Dance Music in the 80s

Dance music underwent profound changes during the 80s. From Duran Duran’s glossy New Wave sound, Janet Jackson’s fiery anthems and Run-DMC’s powerful beats – dance music was driven by pop stars and teenage idols of its day.

Modern technologies have revolutionized musical instrumentation and sound production, lending music an electronic edge.

Soft Cell – “Tainted Love”

The early 1980s was an era of synthpop, disco and acid house music that electrified dance floors. Duran Duran’s glossy new wave music, Janet Jackson’s fiery anthems, Run-DMC’s booming beats and INXS’ sinewy sax-rock were all ubiquitous on club circuits during that decade; Soft Cell would become internationally famous thanks to their cover version of Gloria Jones’ “Tainted Love”, released as their debut single Non-Stop Erotic Cabaret in 1981 – setting them on their journey towards superstar status!

Soft Cell may have only had one popular single, but they had an enthusiastic fan base back home. Soft Cell was an innovative pioneering group of British synth-pop, experimenting with sounds that were both modern and retro at once. Their music incorporated arpeggiated synth riffs, pulsating bass lines, haunting vocal melodies that alluded to sexual decadence as well as themes like transexualism, drugs use and more into its soundscape.

Marc Almond’s feminine aesthetic and on-stage antics added an air of sexual debauchery that was particularly relevant in a pre-AIDS world, evidenced by their controversial 1981 video for their single “Sex Dwarf.” It featured nudity and spanking simulation, bizarre sound effects such as panting noises and primal screams from Almond himself.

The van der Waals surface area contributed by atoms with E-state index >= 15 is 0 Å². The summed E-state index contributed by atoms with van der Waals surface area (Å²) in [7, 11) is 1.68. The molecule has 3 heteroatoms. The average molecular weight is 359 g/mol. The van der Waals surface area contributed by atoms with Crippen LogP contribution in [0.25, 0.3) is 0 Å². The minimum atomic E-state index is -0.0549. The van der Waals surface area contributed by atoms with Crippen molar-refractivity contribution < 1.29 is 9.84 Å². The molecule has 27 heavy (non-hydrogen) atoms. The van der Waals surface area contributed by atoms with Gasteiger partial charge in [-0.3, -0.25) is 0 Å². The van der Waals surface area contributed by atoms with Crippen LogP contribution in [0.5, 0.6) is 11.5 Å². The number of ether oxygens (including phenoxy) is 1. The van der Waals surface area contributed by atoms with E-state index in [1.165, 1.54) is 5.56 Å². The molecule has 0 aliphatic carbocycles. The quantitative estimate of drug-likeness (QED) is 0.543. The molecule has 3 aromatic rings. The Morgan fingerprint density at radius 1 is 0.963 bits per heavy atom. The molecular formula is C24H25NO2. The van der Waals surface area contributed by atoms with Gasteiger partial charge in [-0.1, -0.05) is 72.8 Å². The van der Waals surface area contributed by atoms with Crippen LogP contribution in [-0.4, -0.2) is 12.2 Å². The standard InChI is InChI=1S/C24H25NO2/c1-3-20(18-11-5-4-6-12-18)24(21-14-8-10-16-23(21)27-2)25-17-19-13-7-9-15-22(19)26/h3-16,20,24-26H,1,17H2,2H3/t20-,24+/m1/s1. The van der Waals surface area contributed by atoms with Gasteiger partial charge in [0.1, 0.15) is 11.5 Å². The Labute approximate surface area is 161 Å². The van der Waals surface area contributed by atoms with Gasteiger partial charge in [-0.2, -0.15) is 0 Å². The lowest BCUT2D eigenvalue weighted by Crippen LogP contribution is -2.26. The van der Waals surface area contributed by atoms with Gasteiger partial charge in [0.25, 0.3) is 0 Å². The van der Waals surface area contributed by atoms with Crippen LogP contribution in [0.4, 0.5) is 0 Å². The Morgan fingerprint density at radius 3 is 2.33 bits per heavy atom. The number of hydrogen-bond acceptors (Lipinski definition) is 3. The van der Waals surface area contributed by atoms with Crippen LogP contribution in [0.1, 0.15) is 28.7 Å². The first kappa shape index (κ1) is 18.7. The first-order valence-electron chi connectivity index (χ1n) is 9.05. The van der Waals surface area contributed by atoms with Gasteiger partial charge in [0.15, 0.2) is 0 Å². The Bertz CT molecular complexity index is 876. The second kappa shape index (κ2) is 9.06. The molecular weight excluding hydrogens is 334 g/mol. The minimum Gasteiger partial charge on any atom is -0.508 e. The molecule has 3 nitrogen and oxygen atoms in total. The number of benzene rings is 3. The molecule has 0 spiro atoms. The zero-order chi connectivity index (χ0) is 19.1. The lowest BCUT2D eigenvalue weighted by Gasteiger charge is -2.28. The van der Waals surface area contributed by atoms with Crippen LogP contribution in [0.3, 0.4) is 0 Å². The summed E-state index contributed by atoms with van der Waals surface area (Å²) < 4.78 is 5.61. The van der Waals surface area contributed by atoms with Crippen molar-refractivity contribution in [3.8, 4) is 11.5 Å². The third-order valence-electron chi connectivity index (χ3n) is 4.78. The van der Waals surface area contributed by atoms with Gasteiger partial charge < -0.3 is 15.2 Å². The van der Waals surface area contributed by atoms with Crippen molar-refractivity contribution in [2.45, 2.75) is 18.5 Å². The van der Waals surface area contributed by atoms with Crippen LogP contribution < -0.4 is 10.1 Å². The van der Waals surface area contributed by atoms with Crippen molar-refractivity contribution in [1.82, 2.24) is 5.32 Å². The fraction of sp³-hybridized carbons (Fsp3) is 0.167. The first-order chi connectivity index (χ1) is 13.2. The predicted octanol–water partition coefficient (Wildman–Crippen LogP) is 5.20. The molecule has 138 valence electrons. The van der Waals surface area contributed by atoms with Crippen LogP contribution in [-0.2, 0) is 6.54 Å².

Soft Cell’s music often touched on deeper aspects of human experience than most, like in their 1981 title track from their album of the same name. Almond’s operatic vocals perfectly juxtaposed against melancholic lyrics (“I’m going to find someone who won’t take cheap deals”) combined with melancholy piano chords create an emotive and emotive melancholic soundtrack evoking memories of an impossible love that should have been.

The production of this song is an astounding feat of engineering, featuring sting sections and synth stabs that create an unnerving tension over its bubbling bass line. Although seemingly simple in structure, its timeless composition still resonates strongly among gay men who would have appreciated its allusions to popular culture’s past and generational resonance during an era when AIDS was still an ongoing health concern.

Frankie Goes to Hollywood – “Relax”

Frankie Goes to Hollywood descended onto dancefloors like an explosion, sparking widespread outrage, with their upbeat club mixes that asserted sexual and spiritual bliss were mutually inclusive experiences. Their sensual anthems like Relax were designed to convince listeners that inserting their fingers into someone else’s penis wasn’t simply an act of mere physical desire but was instead an expression of deep devotion and reverence for another human being.